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This blog post explains how to create an availability set in Azure and how to assign a VM to an availability set. If you want to get straight into the walkthrough you can skip straight to setting up an availability set but if you would like to learn the basics we will go through that first.
What is an Availability Set
An availability set in Azure is essentially your way of designing how available your cloud infrastructure is going to be in the event of unplanned or planned maintenance. Why do we care about maintenance if our workloads are in a public cloud? Well, just because your workloads are running in a public cloud doesn’t mean they don’t have maintenance windows or hardware failure like on-prem solutions. So if you don’t want your application servers all going down at the same time, you may specify with an availability set how your servers will handle both maintenance updates and hardware failures. We will demo how to create and apply an availability set in Azure. But first, there are some terms that we need to understand before we create our availability set.
Assigning a VM to a separate fault domain will place it on a separate power and network resources. This is very important in the case of an unplanned outage due to power or hardware failure (yes this does happen). Make sure you do your homework and plan for “what ifs” when designing your cloud environment.
Just like on-prem infrastructure, cloud infrastructure needs to be patched and updated. Azure will only restart items in one update domain at a time. When the infrastructure assigned to the update domain is rebooted, it is given 30 minutes to recover before maintenance is initiated on a different update domain. So make sure you plan your update domains accordingly so you’re not taking down the entirety of your environment all at once.
I don’t want all my storage to be on the same hardware device, how can I tell Azure to separate them? This is where managed disks come into play. By selecting the option to use Managed Disks when creating an availability set, you are essentially telling Azure to place each disk on isolated storage clusters to prevent a single point of failure. If you’re using VMs with unmanaged disks, Microsoft highly recommends converting them over to Managed disks if they are in an availability set.
Creating an Availability Set
To create an availability set, login to the Azure portal and select Create a Resource in the upper left corner. Type in Availability Set and select it. Click on Create:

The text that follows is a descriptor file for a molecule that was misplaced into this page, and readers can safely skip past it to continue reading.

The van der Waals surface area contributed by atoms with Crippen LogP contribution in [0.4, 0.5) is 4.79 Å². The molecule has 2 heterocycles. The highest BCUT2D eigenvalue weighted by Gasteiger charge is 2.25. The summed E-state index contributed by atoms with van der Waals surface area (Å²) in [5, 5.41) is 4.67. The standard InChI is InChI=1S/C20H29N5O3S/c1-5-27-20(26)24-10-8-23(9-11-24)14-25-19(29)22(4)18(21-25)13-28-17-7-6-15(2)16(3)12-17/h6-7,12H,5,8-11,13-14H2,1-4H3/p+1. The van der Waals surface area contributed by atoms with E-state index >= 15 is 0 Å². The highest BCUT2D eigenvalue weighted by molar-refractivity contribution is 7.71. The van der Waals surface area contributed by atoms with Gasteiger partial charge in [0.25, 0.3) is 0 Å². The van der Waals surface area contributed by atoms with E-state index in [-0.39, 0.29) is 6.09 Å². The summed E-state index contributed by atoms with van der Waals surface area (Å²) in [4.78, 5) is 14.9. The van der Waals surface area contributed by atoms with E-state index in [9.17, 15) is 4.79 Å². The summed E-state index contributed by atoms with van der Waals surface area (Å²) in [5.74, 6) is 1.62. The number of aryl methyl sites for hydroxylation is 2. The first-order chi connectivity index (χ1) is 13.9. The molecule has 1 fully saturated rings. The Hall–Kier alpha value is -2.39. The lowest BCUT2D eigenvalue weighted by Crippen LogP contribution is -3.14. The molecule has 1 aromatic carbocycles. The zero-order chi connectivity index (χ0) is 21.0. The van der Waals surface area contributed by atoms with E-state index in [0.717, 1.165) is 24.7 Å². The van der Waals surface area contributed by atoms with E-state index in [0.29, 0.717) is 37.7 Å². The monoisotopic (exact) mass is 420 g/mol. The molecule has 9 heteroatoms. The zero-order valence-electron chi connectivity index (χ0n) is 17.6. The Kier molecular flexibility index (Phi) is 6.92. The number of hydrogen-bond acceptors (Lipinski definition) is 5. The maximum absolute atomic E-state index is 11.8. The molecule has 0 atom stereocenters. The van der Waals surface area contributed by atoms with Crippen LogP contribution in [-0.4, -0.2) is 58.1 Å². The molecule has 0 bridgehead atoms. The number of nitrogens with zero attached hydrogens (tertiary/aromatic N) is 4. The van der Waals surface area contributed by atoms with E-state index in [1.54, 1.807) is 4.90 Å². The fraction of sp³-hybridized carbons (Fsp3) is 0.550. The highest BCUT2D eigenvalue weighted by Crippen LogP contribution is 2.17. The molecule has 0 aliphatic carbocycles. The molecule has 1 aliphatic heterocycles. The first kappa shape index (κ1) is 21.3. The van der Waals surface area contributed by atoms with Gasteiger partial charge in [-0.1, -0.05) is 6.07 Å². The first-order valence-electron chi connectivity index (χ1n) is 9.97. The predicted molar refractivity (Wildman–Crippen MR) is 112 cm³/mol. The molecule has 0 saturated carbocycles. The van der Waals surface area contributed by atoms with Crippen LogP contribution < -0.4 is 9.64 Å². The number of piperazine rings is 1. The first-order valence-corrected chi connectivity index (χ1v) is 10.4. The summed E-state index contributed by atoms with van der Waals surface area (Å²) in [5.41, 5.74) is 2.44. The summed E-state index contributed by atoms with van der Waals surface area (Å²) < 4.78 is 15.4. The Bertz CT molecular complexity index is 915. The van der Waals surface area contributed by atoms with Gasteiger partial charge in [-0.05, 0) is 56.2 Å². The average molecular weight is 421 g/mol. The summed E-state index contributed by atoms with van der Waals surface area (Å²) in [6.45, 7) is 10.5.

Now we can set up our availability set. In the example, I’ll name it “LukeLabavaset1”.
Select your subscription and resource group that you’d like to bind this availability set to, then select the location.
Now, here comes the important part. We need to specify the number of fault domains and update domains that we would like for this availability set. The way this works is the first VM gets assigned the first available fault domain and update domain which will be slot 0. Then, the next VM assigned to the availability set takes the next available slots. So it would get fault domain 1 and update domain 1. In our example, we are creating two fault domains and two update domains. If a 3rd VM was assigned to this availability set, the assignment rotation would start over, so it would get assigned to fault domain 0 and update domain 0. Select create to deploy this availability set:
Assigning a VM to an Availability Set
It’s important to note that a VM can only be assigned an availability set during the VM creation process. To create our VM, we will select Virtual Machines on the Favorites menu and click Add. We want to create a 2016 server, so we type in Windows Server 2016 and select Windows Server 2016 Datacenter:
We get a new blade with details on the VM that we are deploying. Select Create to deploy:
Now let’s fill in the basic info. In this example, I’ll name my VM “LukeLabApp1”. Fill in all the required info and select OK:
Now we will choose our VM size and click Select:
For the last step, we can now add the availability set to our VM. Click on availability set, and select the one we created, LukeLabavaset1. Next, configure the rest of the settings for your VM and select Create:
After the VM is completely deployed, we can check and see the availability set settings by selecting Availability Set in the VM settings blade. We can see our first VM has to take slot 0 of both the fault domain and update domain. Notice the warning stating that we can’t configure the availability set anymore unless we create the VM, this is very important to understand when planning your cloud infrastructure:
Now I made a 2nd VM called LukeLabApp2 and assigned it to the same availability set. You can see it took up the next available slot for both the fault domain and update domain:
Availability sets are a very important piece of Azure infrastructure and it’s very important to have a good concept of them before designing and implementing your infrastructure in the cloud. If you have already created your infrastructure without properly planning the fault domain and update domains, unfortunately, you will have to re-create the VM again in order to change the availability sets. However, there is a PowerShell script that will automatically save the settings and recreate the VM with the new availability set. Be sure to check it out and let me know how it works in the comments below.
Thanks for reading!
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